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Sunday, March 24, 2013

From Korea, With Much Appreciation

Many years ago, soon after arriving in Korea for the first time, my good friend, Soon Chul, made a suggestion that I have long since taken to heart. I could do something simple but important, he said, to show Koreans that I both understood and respected their culture. "Steve, when someone does something for you, if you get good service in a restaurant,” for example, he said, “tell that person that you appreciate them, say Sugo-ha-shush-simneeda." (in Korean, 수고하셨습니다).

I wasted no time putting my new expression to good use. I used it in restaurants, when my Korean teachers taught me a lesson that was helpful, or when a person at some government office or bank provided me with good service. You get the idea. I can say, without exaggeration, that in return, I’ve received an appreciative smile more than 95% of the time.

Importantly, in the Korean culture, and in most of Asia, tipping is not customary. For me, this took some getting used to. In the States for example, if you told your waitperson that you both appreciated the food and service, and then proceeded not to leave a tip, you generally would be looked at with daggers. Most restaurant wait staff expect a tip equal to 15-20% of the bill--even more with large parties. Here in Korea, a customer never leaves a monetary tip. Tourists and recent expats are often gently reproached when they unknowingly do so.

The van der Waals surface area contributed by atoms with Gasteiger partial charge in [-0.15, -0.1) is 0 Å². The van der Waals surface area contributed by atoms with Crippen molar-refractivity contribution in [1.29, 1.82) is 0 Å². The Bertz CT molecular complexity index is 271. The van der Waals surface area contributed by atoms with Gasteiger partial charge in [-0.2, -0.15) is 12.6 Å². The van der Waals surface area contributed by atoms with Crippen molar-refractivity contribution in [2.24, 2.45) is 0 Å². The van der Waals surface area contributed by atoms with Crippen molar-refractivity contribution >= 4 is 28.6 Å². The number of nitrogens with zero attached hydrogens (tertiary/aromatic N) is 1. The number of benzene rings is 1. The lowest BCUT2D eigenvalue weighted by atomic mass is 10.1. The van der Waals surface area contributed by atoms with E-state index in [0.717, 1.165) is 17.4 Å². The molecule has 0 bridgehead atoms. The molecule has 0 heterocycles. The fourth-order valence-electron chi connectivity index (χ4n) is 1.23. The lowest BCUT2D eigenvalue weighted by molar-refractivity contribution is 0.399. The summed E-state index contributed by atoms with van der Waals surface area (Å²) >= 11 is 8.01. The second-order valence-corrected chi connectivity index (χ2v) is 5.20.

Saying "we appreciate your hard work," in Korean, always induces a smile

While Sugo-ha-shush-simneeda is used often and most Koreans don't place existential meaning in it, it is nevertheless, expressed genuinely and sometimes from the heart. The person providing the service is reminded that they have done a good job in the customer's eyes—that they have worked hard--and that you recognize and appreciate their efforts.

These days I have to remind my Korean friends traveling to the U.S. or Canada that leaving a tip is expected. They may not fully understand that wait people, at least in the States, are often paid less than the local minimum wage. These hard working folks rely on tips as the mainstay of their income. Simply saying "thanks" and "we're appreciative of your efforts" won't pay the daycare or heating bills.

Meanwhile, back here in Korea, if a foreigner unwittingly leaves a tip on a restaurant table for the waiter or waitress, they are likely to soon encounter the person running down the street after them. "Excuse me, you left your money behind," is likely to be the refrain. 

My old friend was right. Those few words have held a world of meaning for me. While my pronunciation may be off a bit, the meaning is never lost on Koreans.

1 comment:

  1. Sweet Steve...I use it all the time! 수고하셨습니다...